Category Archives: Non-fiction

‘Song of the Vikings,’ by Nancy Marie Brown

The famous phrase, “The history of the world is but the biography of great men,” was inspired by this book [Heimskringla]: Snorri is indeed a deft biographer.


Any Viking aficionado can’t help being aware of Snorri Sturluson, the Icelandic chieftain who penned Heimskringla, the sagas of the Norwegian kings, and the Prose Edda, which tells us almost everything we know about Norse mythology. He is an essential figure in the lore – Tom Shippey called him “the most influential writer of the Middle Ages.”

And yet, although he has a saga we can read, most of us don’t know a lot about his life (the saga is rather sad and bloody, and was written by a relation who disliked him. I confess I haven’t read it). So Nancy Marie Brown, who wrote Ivory Vikings, which I reviewed not long ago, has done us a service by writing his biography for a modern audience in Song of the Vikings.

Song of the Vikings follows Snorri’s life story, and integrates it with commentary on his important works (some of the attributions have been questioned, but Brown seems to accept them). Thus we get insight on the events of his life through considering the things he wrote that appear to have been informed by them. For instance, the content of Heimskringla bears witness to Snorri’s ambivalent attitude toward the institution of kingship – he was somewhat star-struck by kings (and may have collaborated to subvert the Icelandic republic for a Norwegian king), but he had bitter experience of royal capriciousness. His narrative of Ragnarok, the twilight of the gods, may relate to some bad years Iceland suffered following devastating volcanic eruptions, and also the violence that accompanied the breakdown of his own (somewhat cynical) schemes to make himself “the uncrowned king of Iceland.”

The book begins with an anecdote about J.R.R. Tolkien and C.S. Lewis, and we learn much about the amazing influence of Snorri’s work throughout the world’s literature and art – for better and worse. This is all the more remarkable because his books weren’t even known outside Iceland until around the beginning of the 17th Century.

I was very impressed by Song of the Vikings. Any reader interested in Norse history or myth will gain many new insights. Author Brown is a good writer and an impressive scholar. I recommend this book.

Best Tolkien Movie Yet

Jeffrey Overstreet calls Peter Jackson’s They Shall Not Grow Old, a documentary on the war that shaped J.R.R. Tolkien the best offering of all of Jackson’s Tolkien-inspired movies.

Honoring these intimate archival recordings, Jackson reveals harrowing accounts of the misleading propaganda that summoned so many young men, the dehumanizing pressures of the war, the particular chaos and slaughter of the Somme, the burdens that the survivors would have to carry, and the betrayals, abandonment, and loneliness that awaited those few who returned. And as we listen, he fills the screen with highlights (that word sounds trite and inappropriate here) from more than 600 hours of material from the Imperial War Museum and BBC archives. Much of it is sharpened and focused, but then, as in Wings of Desire and The Wizard of Oz, its black-and-white footage suddenly blooms into color and detail that takes your breath away.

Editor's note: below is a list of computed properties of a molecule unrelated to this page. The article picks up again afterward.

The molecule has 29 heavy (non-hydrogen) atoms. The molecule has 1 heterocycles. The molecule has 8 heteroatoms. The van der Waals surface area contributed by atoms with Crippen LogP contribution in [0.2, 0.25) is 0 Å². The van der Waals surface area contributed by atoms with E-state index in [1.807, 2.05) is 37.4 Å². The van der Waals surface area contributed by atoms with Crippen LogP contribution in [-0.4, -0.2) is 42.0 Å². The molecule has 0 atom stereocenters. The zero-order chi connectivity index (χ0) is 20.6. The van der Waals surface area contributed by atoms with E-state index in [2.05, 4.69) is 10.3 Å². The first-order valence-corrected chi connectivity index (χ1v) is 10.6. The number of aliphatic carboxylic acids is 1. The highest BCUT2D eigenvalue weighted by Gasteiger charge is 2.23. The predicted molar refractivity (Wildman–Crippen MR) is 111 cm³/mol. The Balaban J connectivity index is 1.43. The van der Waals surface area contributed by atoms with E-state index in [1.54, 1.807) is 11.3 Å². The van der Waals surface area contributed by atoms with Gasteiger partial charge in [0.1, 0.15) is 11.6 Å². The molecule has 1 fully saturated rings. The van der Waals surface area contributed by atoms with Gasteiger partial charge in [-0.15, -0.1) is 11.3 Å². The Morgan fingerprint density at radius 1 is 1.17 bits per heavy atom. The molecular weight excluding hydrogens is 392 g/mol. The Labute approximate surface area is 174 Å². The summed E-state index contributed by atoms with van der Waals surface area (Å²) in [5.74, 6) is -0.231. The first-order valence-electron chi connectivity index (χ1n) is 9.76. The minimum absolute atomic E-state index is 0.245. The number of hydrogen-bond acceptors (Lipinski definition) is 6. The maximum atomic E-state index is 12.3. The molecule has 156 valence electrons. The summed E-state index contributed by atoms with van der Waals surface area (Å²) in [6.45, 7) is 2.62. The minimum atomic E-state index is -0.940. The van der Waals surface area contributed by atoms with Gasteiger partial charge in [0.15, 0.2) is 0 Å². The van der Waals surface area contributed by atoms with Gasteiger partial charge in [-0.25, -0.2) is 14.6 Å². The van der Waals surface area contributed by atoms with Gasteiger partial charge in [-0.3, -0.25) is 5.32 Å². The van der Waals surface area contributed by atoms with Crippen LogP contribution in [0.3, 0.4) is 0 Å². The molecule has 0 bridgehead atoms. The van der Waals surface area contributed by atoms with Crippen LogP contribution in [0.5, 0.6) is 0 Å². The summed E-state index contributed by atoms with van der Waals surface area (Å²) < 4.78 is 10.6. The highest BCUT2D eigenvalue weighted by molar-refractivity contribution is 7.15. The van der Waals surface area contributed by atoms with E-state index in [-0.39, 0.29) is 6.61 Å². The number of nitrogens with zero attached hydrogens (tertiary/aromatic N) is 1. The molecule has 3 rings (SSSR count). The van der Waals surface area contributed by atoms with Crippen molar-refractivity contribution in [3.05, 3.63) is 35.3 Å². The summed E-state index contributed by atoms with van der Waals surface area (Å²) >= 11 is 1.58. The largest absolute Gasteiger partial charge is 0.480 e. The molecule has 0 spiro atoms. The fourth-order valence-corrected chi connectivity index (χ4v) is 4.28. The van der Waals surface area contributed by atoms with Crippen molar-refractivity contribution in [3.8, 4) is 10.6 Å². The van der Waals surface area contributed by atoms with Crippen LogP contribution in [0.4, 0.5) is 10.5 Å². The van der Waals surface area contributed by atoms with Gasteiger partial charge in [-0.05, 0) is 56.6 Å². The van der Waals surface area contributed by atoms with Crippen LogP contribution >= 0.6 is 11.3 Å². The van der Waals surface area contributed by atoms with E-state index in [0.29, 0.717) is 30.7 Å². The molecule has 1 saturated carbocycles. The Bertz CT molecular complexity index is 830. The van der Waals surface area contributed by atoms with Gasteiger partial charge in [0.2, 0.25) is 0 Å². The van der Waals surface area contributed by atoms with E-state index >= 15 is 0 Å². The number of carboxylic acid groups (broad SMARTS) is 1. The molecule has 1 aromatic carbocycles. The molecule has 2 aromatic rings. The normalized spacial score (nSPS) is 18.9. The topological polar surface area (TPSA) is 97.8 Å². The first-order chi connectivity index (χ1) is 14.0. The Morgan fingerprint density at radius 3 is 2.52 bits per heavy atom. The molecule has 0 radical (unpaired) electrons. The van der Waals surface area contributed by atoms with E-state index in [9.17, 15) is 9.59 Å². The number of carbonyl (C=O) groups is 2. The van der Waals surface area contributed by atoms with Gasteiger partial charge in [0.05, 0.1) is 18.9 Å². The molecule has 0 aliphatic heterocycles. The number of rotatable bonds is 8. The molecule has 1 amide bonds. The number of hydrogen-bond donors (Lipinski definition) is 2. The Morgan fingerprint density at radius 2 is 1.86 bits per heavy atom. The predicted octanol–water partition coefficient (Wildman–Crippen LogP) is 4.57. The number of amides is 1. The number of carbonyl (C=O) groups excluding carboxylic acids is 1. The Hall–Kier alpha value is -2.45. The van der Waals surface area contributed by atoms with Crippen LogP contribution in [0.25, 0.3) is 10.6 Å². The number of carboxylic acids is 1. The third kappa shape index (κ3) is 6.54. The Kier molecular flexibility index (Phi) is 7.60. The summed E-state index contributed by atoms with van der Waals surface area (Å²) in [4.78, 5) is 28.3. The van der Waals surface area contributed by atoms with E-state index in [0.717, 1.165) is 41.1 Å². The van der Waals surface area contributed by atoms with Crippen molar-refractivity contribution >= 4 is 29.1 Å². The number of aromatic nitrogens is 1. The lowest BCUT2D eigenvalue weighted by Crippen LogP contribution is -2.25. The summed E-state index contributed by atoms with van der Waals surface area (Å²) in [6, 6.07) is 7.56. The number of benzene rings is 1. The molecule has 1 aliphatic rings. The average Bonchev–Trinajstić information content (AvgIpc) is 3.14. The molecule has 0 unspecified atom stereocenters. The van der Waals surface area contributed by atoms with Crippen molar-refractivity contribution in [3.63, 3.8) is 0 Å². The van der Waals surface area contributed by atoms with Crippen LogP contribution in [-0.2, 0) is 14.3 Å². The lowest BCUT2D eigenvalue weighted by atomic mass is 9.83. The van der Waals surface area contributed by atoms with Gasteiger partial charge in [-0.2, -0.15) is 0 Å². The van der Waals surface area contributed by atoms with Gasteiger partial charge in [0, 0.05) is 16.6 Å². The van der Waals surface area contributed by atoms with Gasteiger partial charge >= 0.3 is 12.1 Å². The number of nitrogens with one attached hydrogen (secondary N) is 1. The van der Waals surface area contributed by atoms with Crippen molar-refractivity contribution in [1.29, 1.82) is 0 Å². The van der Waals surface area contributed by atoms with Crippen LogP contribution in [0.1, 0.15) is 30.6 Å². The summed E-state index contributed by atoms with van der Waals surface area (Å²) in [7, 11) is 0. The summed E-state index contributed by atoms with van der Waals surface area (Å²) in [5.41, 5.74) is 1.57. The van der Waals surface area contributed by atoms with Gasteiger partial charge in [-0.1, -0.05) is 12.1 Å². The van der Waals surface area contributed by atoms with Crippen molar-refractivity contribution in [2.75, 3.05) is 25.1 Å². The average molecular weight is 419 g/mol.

Tolkien fans: Peter Jackson saved the best for last

Early Review of “Narrative of the Life of Frederick Douglass”

On this day in 1895, the great American orator and statesman Frederick Douglass passed away. To mark the day, Bookmarks has reproduced a review of Douglass’s 1845 autobiography that ran in The New York Tribune on June 10, 1845.

We wish that every one may read his book and see what a mind might have been stifled in bondage,—what a man may be subjected to the insults of spendthrift dandies, or the blows of mercenary brutes, in whom there is no whiteness except of the skin, no humanity except in the outward form, and of whom the Avenger will not fail yet to demand—’Where is thy brother?’

Narrative was well-received, selling close to 30,000 copies by 1860.

‘Intelligences to Replace Us’

We are rushing into the unconsidered embrace of a computerized future that, deep in the core of its design process, hates us. “Engineers at our leading tech firms and universities tend to see human beings as the problem and technology as the solution,” Team Human notes. “When they are not developing interfaces to control us, they are building intelligences to replace us.”

Joseph Bottum in his review of Team Human by Douglas Rushkoff. It’s an uneven book, he says, with many good details and many mushy proposals presented as solutions.

‘Ivory Vikings,’ by Nancy Marie Brown